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NEW YORK: D. APPLETON AND COMPANY,
549 & 551 BROADWAY. 1871. t?
LANE MEDICAL Lidiwu> .
LIBRARY OF THE LELAND STVtFORD JR. UNIVERSITY. U VJ./7?
Introduction, . Page 1
.... . , PART A.
THE DESCENT OR ORIGIN OF MAN.
THE EVIDENCE OF THE DESCENT OF MAN FROM SOME LOWER FORM.
Nature of the Evidence bearing on the Origin of Man.—Homologous struct-
ures in Man and the Lower Animals.—Miscellaneous Points of Corre-
spondence.—Development.—Rudimentary Struotures, Muscles, Sense-
organs, Hair, Bones, Reproductive Organs, etc.—The Bearing of these
three great Classes of Facts on the Origin of Man, . . . p. 9
COMPARISON OF THE MENTAL POWERS OF MAN AND TUB LOWER ANIMALS.
The Difference in Mental Power between the Highest Ape and the Lowest
Savage, immense.—Certain instincts in common.—The Emotions.—
—Progressive Improvement.—Tools and Weapons used by Animals.
—Language.—Self-Consciousness.—Sense of Beauty.—Belief in God,
Spiritual Agencies, Superstitions, p. 33
COMPARISON OF THE MENTAL POWERS OF MAN AND THE LOWER ANIMALS—
The Moral Sense—Fundamental Proposition.—The Qualities of Social
Animals.—Origin of Sociability.—Struggle between Opposed In-
stincts.—Man a Social Animal.—The more enduring Social Instincts
conquer other less Persistent Instincts.—The Social Virtues alone re- gardcd by Savages.—The Self-regarding Virtues acquired at a Later
Stage of Development.—The Importance of the Judgment of tho
Members of the same Community on Conduct.—Transmission of
Moral Tendencies.—Summary, page 67
ON THE MANNER OF DEVELOPMENT OF MAN FROM SOME LOWER FORM.
Variability of Body and Mind in Man.—Inheritance.—Causes of Varia-
bility.—Laws of Variation the same in Man as in the Lower Animals.
—Direct Action of the Conditions of Life.—Effects of the increased
Use and Disuse of Parts.—Arrested Development.—Keversion.—Cor-
related Variation.—Rate of Increase.—Cheeks to increase. —Natural
Selection.—Man the most Dominant Animal in the World.—Impor-
tance of his Corporeal Structure.—The Causes which have led to his
becoming erect.—Consequent Changes of Structure.—Decrease in
Size of the Canine Teeth.—Increased Size and Altered Shape of the
Skull.—Nakedness.—Absence of a Tail.—Defenceless Condition of
Man, p. 103
ON THE DEVELOPMENT OF THE INTELLECTUAL AND MORAL FACULTIES
DURING PRIMEVAL AND CIVILIZED TIMES.
The Advancement of the Intellectual Powers through Natural Selection.—
Importance of Imitation.—Social and Moral Faculties.—Their Develop-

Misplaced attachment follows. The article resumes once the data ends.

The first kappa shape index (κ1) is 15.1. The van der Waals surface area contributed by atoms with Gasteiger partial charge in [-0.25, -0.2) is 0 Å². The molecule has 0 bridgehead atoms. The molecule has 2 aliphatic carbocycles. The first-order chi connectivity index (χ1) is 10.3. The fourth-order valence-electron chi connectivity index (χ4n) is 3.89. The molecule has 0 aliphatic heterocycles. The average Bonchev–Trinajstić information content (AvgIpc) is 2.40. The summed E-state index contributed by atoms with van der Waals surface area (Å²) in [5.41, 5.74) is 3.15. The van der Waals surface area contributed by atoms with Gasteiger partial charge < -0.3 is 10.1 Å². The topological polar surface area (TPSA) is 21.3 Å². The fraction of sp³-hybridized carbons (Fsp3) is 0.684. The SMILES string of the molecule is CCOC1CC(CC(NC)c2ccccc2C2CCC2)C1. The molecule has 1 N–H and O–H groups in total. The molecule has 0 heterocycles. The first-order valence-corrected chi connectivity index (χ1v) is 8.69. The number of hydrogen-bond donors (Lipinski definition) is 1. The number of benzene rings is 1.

ment within the Limits of the same Tribe.—Natural Selection as af-
fecting Civilized Nations.—Evidence that Civilized Nations were once
barbarous, p. 152
ON THE AFFINITIES AND GENEALOGY OF MAN.
Position of Man in the Animal Series.—The Natural System genealogical.
—Adaptive Characters of Slight Value.—Various Small Points of Re-
semblance between Man and the Quadrumana.—Rank of Man in the
Natural System.—Birthplace and Antiquity of Man.—Absence of
Fossil Connecting-links.—Lower Stages in the Genealogy of Man, as
inferred, firstly from his Affinities and secondly from his Structure.—-
Early Androgynous Condition of the Vertcbrnta.—Conclusion, p. 178
ON THE RACES OF MAN.
The Nature and Value of Specific Characters.—Application to the Races
of Man.—Arguments in favor of, and opposed to, ranking the So-
called Races of Man as Distinct Species.—Sub-species.—Monogenists
and Polygenists.—Convergence of Character.—Numerous Points of
Resemblance in Body and Mind between the most Distinct Races of
Man.—The State of Man when he first spread over the Earth.—Each
Bacc not descended from a Single Pair.—The Extinction of Races.—
The Formation of Races.—The Effects of Crossing.—Slight Influence
of the Direct Action of the Conditions of Life.—Slight or no Influence
of Natural Selection.—Sexual Selection, .... page 20G
PRINCIPLES OF SEXUAL SELECTION.
Secondary Sexual Characters. — Sexual Selection.—Manner of Action.—
Excess of Males.—Polygamy.— The Male alone generally modified
through Sexual Selection.—Eagerness of the Male.—Variability of
the Male.—Choice exerted by the Female.—Sexual compared with
Natural Selection.—Inheritance, at Corresponding Periods of Life, at
Corresponding Seasons of the Year, and as limited by Sex.—Relations
between the Several Forms of Inheritance.—Causes why one Sex and
the Young are not modified through Sexual Selection.—Supplement on
the Proportional Numbers of the two Sexes throughout the Animal
Kingdom.—On the Limitation of the Numbers of the two Sexes
through Natural Selection, p. 245
SECONDARY SEXUAL CHARACTERS IN THE LOWER CLASSES OF TUE ANIMAL
These Characters absent in the Lowest Classes.—Brilliant Colors.—Mol-
lusea.—Annelids.—Crustacea, Secondary Sexual Characters strongly
developed; Dimorphism; Color; Characters not acquired before
Maturity.—Spiders, Sexual Colors of; Stridulation by the Males.—
Myiiapoda, p. 312